Pricing has been the source of much speculation about the Apple Watch. While full details have not been released, it seems Apple will take two different approaches to pricing, each at different ends of the spectrum.

At the entry-level, we know that Apple Sport, to be released in Spring 2015, will cost $349, well above the cost of the devices marketed by players like Fitbit (around $100) and Jawbone (around $150). This is consistent with the approach Apple has taken in other categories and consumers have clearly shown their willingness to pay a premium for the company’s superior design and user-experience.

As for the higher-end Apple Watch Edition — designed to go toe-to-toe with entry-level luxury watches, prized for their brand heritage and craftsmanship — a price has yet to be set. But one gets the sense that Apple will take a value-driven approach to this space, making Watch a no-brainer complement to an existing watch (or collection of watches). I’m betting on a price point north of $1000 for the highest end Apple Watches in 18-karat rose and yellow gold.


The entry-level Apple Watch Sport will be sold online and in existing Apple Stores around the world. But can Apple really expect to sell a luxury-priced Apple Watch Edition in crowded stores staffed by personnel in blue t-shirts and khakis?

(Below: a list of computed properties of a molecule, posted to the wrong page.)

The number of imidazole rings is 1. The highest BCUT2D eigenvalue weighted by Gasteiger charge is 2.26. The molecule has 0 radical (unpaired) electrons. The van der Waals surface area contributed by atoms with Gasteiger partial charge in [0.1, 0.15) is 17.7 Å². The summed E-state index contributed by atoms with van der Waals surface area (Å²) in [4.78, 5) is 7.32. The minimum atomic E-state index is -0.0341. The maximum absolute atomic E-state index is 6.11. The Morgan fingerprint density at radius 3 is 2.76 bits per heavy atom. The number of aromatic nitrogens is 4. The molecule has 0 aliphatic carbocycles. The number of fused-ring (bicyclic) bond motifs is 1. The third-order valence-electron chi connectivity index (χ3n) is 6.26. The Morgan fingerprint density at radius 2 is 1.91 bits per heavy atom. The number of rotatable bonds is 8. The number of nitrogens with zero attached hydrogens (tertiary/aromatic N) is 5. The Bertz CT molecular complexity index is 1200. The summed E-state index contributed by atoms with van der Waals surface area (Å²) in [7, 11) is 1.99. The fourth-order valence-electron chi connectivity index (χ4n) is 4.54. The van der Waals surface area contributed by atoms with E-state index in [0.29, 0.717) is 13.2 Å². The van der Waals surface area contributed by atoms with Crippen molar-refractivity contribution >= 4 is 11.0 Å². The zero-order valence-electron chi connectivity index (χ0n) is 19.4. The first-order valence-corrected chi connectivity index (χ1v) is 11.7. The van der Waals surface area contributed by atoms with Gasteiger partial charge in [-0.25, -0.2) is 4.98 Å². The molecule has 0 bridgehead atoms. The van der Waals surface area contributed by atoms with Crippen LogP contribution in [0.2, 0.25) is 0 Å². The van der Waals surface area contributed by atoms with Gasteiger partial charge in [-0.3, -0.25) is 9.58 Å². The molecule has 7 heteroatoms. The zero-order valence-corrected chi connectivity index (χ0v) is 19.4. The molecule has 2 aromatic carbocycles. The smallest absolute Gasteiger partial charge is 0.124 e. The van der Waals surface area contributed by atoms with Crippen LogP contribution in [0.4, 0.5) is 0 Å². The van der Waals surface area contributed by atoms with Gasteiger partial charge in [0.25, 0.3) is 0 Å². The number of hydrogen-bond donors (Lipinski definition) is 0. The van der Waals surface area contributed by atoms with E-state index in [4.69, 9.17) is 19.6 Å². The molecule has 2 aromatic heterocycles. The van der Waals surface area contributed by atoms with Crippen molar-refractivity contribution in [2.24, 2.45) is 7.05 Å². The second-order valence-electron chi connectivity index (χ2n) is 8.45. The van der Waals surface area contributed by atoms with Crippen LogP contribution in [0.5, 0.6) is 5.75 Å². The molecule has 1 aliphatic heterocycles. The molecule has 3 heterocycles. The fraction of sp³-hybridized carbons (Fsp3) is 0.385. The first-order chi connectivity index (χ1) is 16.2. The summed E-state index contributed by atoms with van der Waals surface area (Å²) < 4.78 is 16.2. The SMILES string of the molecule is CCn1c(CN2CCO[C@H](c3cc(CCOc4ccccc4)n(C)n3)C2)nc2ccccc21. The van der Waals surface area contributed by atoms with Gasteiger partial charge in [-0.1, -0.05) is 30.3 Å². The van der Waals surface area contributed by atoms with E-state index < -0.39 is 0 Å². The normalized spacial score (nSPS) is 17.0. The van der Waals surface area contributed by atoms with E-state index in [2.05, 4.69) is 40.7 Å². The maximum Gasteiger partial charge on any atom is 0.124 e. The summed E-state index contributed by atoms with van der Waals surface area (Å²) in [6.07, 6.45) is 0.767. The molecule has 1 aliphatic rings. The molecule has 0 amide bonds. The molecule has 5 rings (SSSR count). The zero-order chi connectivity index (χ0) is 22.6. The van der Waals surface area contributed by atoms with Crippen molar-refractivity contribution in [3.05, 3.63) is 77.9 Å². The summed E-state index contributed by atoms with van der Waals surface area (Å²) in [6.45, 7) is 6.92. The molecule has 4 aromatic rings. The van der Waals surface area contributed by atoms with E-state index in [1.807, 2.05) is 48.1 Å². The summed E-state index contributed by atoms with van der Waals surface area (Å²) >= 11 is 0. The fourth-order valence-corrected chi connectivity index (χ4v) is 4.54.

This year, Apple hired Angela Ahrendts, former chief executive ofBurberry, to lead the company’s retail division and it will be very interesting to watch how Apple’s retail model begins to shift to adapt to a wider assortment of products, with varying needs in terms of sales support and customer interaction.

A complex and multi-layered product like the Apple Watch will require more sales training in order that sales associates can inform customers of their various options, and help them make the best decisions based on their own needs.

Don’t be surprised if the company rolls out a unique selling environment that lives up to the Apple Watch Edition product — maybe a luxury Apple Watch shop-in-shop or standalone unique high-end tailored to support the new product.


So what impact will Apple Watch have on traditional luxury timepiece and fashion accessories players?